OLEG: That's interesting about the Wizard of Bras, I wonder if there's any relation to a shop with the same name near the Myrtle Blvd exit off of the 210 freeway in Monrovia. I've always been amused by that shop's moniker and was surprised to see it in relation to Disneyland. Not to mention the presence of an intimate apparel shop at a theme park -- not the kind of souvenir one would expect to bring home which, I guess, is why it wasn't so long-lived on Main Street. My next question, though, continues on a path that I think is somewhat intimate to the inventiveness of Disney: Imagineering. In your research on Walt Disney and the early women creators who made Disneyland, among other topics, what do you see as unique to the creative spirit of Walt Disney and the Imagineers and all of their relationship with the business aspects of constantly creating and re-creating the park?

CINDY: The Wizard of Bras in Monrovia was established in 1975, so there’s probably no connection to the Intimate Apparel shop in Disneyland. But it’s possible the owner remembered the automated “wizard” from 1955 and borrowed the name. An interesting question for further research?

From its very beginning, Walt always said “Disneyland will never be completed . . . as long as there is imagination left in the world.” Some historians note that he may have been making excuses because the park was far from ready when it opened in July 1955! Nevertheless, the Disney company frequently uses Walt’s words to justify the creation of new—and/or the renovation or removal of old—attractions. I’m guessing Disneyland will continue to evolve as long as public tastes and sensibilities change. This isn’t always popular with the fans, who don’t want corporate Disney messing with their childhood memories; but I’m grateful that rides, like Jungle Cruise and Splash Mountain, are finally being updated.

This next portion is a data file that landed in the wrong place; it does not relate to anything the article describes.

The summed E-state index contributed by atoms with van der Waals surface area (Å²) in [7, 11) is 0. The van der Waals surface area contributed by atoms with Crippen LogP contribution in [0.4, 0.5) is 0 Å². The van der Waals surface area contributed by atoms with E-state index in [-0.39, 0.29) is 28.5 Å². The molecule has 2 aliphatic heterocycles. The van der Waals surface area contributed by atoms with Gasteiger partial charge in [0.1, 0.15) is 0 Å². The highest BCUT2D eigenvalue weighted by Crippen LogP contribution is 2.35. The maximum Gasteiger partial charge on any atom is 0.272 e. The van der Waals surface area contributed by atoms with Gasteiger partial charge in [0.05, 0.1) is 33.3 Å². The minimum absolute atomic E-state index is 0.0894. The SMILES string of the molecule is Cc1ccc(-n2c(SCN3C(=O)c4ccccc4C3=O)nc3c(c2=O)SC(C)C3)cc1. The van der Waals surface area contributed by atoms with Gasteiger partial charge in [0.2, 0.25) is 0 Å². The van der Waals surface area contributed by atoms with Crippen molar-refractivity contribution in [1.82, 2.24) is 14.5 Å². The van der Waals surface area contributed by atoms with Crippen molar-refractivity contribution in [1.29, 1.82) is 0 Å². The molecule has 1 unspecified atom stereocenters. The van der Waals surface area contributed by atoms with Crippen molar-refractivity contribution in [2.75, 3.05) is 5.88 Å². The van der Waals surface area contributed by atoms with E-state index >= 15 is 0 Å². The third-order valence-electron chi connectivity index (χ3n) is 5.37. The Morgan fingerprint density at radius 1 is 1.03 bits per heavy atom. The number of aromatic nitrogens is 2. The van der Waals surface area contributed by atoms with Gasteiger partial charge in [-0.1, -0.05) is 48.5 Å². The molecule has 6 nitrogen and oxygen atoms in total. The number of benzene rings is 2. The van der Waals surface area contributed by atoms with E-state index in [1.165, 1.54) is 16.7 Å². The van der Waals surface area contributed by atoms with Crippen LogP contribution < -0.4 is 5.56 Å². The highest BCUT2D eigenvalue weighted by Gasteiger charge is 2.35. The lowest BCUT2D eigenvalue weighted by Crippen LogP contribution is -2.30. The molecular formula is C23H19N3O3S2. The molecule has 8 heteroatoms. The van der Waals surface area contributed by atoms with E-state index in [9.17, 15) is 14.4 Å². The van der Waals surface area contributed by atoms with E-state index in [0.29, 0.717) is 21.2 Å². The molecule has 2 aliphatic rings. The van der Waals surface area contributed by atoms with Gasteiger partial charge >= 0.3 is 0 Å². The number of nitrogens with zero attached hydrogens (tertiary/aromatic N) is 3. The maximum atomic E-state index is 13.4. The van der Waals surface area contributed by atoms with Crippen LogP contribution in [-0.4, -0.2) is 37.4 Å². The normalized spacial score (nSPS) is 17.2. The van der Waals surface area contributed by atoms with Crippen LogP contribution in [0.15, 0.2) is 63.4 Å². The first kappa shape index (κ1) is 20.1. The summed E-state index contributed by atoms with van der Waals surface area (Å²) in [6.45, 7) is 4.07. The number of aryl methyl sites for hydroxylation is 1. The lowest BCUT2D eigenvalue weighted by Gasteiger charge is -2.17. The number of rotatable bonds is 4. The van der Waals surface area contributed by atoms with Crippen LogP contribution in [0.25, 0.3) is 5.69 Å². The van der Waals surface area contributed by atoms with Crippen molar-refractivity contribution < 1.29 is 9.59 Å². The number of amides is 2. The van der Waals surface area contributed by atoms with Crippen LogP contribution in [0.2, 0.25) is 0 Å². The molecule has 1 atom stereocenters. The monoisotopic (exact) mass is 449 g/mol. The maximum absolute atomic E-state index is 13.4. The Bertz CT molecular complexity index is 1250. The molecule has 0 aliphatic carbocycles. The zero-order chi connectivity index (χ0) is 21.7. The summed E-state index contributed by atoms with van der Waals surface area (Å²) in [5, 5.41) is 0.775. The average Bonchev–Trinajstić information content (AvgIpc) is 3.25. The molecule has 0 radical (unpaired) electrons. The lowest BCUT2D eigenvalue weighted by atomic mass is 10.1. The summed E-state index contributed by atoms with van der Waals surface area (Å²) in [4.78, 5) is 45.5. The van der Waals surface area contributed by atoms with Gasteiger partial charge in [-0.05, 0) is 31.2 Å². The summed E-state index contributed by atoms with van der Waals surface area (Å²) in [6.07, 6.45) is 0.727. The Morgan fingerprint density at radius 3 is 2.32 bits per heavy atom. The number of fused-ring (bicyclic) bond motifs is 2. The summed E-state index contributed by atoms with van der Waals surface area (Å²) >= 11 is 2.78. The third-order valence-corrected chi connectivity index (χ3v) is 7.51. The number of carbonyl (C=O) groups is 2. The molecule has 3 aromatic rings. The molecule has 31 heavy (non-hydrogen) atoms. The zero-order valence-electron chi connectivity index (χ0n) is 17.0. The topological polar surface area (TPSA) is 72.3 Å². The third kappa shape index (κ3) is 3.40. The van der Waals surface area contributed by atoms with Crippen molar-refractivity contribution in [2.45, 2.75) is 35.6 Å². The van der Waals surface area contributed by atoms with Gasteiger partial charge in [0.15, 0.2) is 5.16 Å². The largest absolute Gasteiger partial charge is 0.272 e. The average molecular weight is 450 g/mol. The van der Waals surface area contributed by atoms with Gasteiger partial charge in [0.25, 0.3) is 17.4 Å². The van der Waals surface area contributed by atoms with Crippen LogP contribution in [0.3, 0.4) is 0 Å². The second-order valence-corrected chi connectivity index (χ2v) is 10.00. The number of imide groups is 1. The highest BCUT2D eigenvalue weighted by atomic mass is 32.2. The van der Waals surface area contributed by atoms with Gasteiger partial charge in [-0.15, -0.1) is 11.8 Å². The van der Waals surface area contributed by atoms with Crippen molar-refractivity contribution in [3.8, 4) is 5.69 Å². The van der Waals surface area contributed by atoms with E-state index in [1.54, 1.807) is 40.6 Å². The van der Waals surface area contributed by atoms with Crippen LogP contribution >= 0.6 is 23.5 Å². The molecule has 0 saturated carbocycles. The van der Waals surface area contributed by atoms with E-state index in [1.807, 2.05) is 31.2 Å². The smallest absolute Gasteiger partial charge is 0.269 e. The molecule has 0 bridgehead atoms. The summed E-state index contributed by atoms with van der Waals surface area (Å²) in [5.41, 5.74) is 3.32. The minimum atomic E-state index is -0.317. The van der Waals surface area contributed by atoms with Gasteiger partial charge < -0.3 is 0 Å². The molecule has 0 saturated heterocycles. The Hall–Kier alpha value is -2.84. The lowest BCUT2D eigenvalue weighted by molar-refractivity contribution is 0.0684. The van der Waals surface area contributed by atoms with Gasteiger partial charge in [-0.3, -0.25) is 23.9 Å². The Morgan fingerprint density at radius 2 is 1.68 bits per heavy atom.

Walt was all about integrity and “authenticity.” If guests have a pleasurable and authentic experience at Disneyland, then they’ll return—good for Disney’s bottomline, but also an important part of becoming part of the Disney “family.” Walt’s name was on Disney products, so he demanded only the best from his employees. “When [guests] come here [i.e., Disneyland] they’re coming because of an integrity that we’ve established over the years,” he said. “I feel a responsibility to the public.”

From what I can tell, this dedication to integrity was (and still is) very much part of the Imagineer spirit, even long after Walt died in 1966. “There was a feeling among Imagineers . . . that they had a responsibility for an American icon, a global brand,” retired Imagineer Mel Malmberg writes in the excellent Women Of Walt Disney Imagineering: 12 Women Reflect On Their Trailblazing Theme Park Careers (Disney Editions, 2022) (xii). This, despite the fact that the creative and business sides of Disney haven’t always seen eye-to-eye, especially in recent years. The tension between these two factions came to a dramatic head in 2021, when it was announced that Imagineering was being moved to Florida without much, if any, consultation with employees. Walt also moved Imagineering during his time, but only from Burbank to Glendale. He believed in having his creative people close at hand and did listen to their suggestions. By the way, the move to Florida has been permanently postponed.